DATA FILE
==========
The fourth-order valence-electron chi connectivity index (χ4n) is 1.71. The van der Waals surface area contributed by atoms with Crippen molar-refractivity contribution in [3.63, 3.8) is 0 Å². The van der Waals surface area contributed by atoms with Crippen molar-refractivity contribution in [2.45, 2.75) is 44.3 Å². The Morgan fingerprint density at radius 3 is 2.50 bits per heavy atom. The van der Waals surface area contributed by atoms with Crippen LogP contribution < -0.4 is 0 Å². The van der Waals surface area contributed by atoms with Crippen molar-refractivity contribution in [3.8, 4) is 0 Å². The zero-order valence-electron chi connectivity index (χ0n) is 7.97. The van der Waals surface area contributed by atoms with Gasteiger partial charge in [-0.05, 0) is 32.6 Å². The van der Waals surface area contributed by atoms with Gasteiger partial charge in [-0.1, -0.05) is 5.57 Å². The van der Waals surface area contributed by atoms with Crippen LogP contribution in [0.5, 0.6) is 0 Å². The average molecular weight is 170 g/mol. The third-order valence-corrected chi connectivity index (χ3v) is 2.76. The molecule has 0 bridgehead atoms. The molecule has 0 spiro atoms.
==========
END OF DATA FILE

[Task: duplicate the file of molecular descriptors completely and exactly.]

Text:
The fourth-order valence-electron chi connectivity index (χ4n) is 1.71. The van der Waals surface area contributed by atoms with Crippen molar-refractivity contribution in [3.63, 3.8) is 0 Å². The van der Waals surface area contributed by atoms with Crippen molar-refractivity contribution in [2.45, 2.75) is 44.3 Å². The Morgan fingerprint density at radius 3 is 2.50 bits per heavy atom. The van der Waals surface area contributed by atoms with Crippen LogP contribution < -0.4 is 0 Å². The van der Waals surface area contributed by atoms with Crippen molar-refractivity contribution in [3.8, 4) is 0 Å². The zero-order valence-electron chi connectivity index (χ0n) is 7.97. The van der Waals surface area contributed by atoms with Gasteiger partial charge in [-0.05, 0) is 32.6 Å². The van der Waals surface area contributed by atoms with Gasteiger partial charge in [-0.1, -0.05) is 5.57 Å². The van der Waals surface area contributed by atoms with Crippen LogP contribution in [0.5, 0.6) is 0 Å². The average molecular weight is 170 g/mol. The third-order valence-corrected chi connectivity index (χ3v) is 2.76. The molecule has 0 bridgehead atoms. The molecule has 0 spiro atoms.